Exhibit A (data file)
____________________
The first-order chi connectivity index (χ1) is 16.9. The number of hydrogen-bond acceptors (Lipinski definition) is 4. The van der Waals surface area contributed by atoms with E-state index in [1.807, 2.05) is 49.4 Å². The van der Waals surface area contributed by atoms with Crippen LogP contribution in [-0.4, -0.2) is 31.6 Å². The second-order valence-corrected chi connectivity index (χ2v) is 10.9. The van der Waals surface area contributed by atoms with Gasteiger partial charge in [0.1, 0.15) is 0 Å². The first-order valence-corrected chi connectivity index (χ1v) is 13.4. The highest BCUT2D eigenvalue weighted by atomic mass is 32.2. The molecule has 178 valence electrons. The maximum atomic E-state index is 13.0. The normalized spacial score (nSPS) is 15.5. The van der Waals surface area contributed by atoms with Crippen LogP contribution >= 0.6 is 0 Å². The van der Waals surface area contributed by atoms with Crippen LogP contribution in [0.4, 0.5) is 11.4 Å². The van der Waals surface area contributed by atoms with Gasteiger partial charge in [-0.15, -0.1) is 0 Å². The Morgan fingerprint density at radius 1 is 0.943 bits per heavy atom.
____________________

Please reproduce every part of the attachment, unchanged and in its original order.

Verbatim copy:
The first-order chi connectivity index (χ1) is 16.9. The number of hydrogen-bond acceptors (Lipinski definition) is 4. The van der Waals surface area contributed by atoms with E-state index in [1.807, 2.05) is 49.4 Å². The van der Waals surface area contributed by atoms with Crippen LogP contribution in [-0.4, -0.2) is 31.6 Å². The second-order valence-corrected chi connectivity index (χ2v) is 10.9. The van der Waals surface area contributed by atoms with Gasteiger partial charge in [0.1, 0.15) is 0 Å². The first-order valence-corrected chi connectivity index (χ1v) is 13.4. The highest BCUT2D eigenvalue weighted by atomic mass is 32.2. The molecule has 178 valence electrons. The maximum atomic E-state index is 13.0. The normalized spacial score (nSPS) is 15.5. The van der Waals surface area contributed by atoms with Crippen LogP contribution >= 0.6 is 0 Å². The van der Waals surface area contributed by atoms with Crippen LogP contribution in [0.4, 0.5) is 11.4 Å². The van der Waals surface area contributed by atoms with Gasteiger partial charge in [-0.15, -0.1) is 0 Å². The Morgan fingerprint density at radius 1 is 0.943 bits per heavy atom.